Catching lightning in a bottle is a ridiculous notion when taken literally; even if it were physically possible, the feat would be so difficult to replicate as to be virtually impossible. And yet, game industry insiders and analysts keep trying to sell us on more conductive lightning rods and better bottles.
At GDC Europe this week, Ubisoft online games supervisor Teut Weidmann cautioned developers against following the monetization model set forth by Riot Games' League of Legends. "My conclusion was that League of Legends gives too much away for free and it doesn't sell power," Weidmann said. "Riot doesn't care. Optimizing monetization is not the top priority. They monetize purely through their reach. So it only works because of the large user base, and if you don't have that user base or don't expect to, you should not adopt their monetization. It should not be a role model for your monetization system."
League is a financially successful game despite a supposedly low conversion of free-to-paying customers and each customer's supposedly low amount of money spent – I say "supposedly" because Weidmann said he had confirmed with Riot employees that the conversion rate was below five percent, and his estimate for amount of revenue per paying user ($35) is based partially on that claim. Weidmann called League "an exception."
Here's the thing: Weidmann is right. Unless you're a company like Valve, which has the resources and built-in audience, chasing after League will probably not end the way you'd like. But saying that League monetizes "purely through their reach" ignores a crucial part of the equation, namely how they got that reach in the first place. Riot attracted 27 million daily players and $624 million revenue in 2013 for a simple reason:
Because they caught lightning in a bottle.
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League of Legends (Gamescom 2012)
When Riot launched League of Legends, it was a company in the right place at the right time. This isn't to minimize the other aspects of gameplay League does well, however. It does little good to be in the right place and right time with the wrong product, and even with the right product, bad business sense could sink any company. Still, enough stars aligned to let Riot Games and League set the pace of the MOBA genre, and with a few exceptions, they still lead the way.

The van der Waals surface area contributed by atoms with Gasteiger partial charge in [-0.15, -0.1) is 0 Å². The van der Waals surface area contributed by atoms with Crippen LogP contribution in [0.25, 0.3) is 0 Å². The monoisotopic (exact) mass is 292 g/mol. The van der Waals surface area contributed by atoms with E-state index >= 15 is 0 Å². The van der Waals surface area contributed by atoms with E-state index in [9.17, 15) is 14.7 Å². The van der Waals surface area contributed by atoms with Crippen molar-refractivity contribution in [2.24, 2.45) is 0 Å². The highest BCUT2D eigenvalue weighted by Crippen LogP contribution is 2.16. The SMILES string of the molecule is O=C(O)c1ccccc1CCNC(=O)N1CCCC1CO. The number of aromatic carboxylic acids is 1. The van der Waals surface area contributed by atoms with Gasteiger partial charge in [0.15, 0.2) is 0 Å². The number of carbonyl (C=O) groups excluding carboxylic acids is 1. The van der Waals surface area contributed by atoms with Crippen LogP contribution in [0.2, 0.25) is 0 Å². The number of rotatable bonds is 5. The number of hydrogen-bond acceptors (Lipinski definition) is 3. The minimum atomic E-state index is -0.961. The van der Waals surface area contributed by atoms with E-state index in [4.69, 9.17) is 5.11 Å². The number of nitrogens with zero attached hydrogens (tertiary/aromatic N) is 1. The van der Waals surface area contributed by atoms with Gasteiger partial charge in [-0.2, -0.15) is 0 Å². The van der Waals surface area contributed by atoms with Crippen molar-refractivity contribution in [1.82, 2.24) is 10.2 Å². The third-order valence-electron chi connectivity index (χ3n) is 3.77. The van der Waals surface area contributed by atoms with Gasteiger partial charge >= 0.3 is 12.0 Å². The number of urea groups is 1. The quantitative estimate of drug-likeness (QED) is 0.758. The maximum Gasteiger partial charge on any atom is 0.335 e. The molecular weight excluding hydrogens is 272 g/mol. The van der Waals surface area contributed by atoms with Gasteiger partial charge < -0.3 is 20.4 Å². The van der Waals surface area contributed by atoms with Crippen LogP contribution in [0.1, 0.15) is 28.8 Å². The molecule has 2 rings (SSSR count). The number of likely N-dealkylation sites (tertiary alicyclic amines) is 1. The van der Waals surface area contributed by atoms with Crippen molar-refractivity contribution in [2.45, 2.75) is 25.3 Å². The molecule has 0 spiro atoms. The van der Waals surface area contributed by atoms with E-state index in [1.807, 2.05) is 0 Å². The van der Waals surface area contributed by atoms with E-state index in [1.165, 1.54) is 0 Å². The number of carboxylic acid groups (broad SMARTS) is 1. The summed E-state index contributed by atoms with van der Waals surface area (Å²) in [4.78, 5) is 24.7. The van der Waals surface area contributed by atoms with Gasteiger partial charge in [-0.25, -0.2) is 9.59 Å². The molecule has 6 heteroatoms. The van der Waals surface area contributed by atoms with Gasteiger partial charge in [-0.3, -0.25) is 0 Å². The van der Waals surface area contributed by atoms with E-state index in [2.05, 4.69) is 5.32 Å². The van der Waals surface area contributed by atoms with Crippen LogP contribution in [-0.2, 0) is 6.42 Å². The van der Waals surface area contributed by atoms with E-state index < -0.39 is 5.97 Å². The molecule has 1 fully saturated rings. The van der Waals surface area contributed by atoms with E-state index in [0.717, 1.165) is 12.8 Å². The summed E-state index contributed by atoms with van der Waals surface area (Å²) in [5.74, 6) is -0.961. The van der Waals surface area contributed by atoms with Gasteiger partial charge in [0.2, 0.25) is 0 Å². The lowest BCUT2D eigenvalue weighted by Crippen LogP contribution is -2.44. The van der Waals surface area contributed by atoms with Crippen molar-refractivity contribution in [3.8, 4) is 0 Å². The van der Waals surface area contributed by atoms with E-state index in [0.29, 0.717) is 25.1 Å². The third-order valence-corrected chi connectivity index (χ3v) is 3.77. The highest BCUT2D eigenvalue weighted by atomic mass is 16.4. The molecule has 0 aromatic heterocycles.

If you're not an MMO or MOBA player, maybe the tale of Call of Duty is more your speed. CoD's 2012 incarnation, Black Ops 2, sold $500 million worth of copies in just 24 hours. Medal of Honor: Warfighter, the modern-setting FPS from EA aimed at competing with Call of Duty that year, performed so poorly it caused the series to be pulled from EA's yearly rotation development. Even Battlefield 3, an established series with a strong fanbase, took a week to reach 5 million sales, which even with every copy sold at $60, wouldn't beat Black Ops 2's day-one numbers. Despite imitators and competing franchises that offer things like more players per match and better graphics, Call of Duty won't be caught.
The reason no one has toppled Blizzard from their throne is the same reason Call of Duty dominates the first-person shooter market, and the same reason no one has yet caught up to League; that reason being that there is no reason.
World of Warcraft, Call of Duty and League of Legends are anomalies, and this is where Weidemann gets his analysis wrong, or at least incomplete. These games are unique abnormalities. They can be tracked and perhaps even caught up with eventually, but their presence cannot be replicated. You can't copy Riot's designs and expect to reach their level of success, because Riot's designs are not the only factors at work.
Weidemann's analysis fails to recognize the uncontrollable factors that led to League's dominance, and looks at it only within the vacuum of number-crunching and money. It's tantamount to gluing a carrot onto a horse's head, then blaming the quality of the carrot for not producing a unicorn.
This isn't to say Weidemann doesn't have some good points about managing expectations or that League will forever dominate. Likewise, if you're a developer, this isn't to say you shouldn't even try to follow Riot's business model - so long as you keep things in perspective and don't expect to make $624 million annually within three years of release.
But regardless of whether you're a player, developer, analyst or something other, recognize money-chasing for what it is, and take criticism that aims to tell one of the most-played games in the world what it does wrong with a grain of salt.
[Image: Riot Games/Blizzard/EA]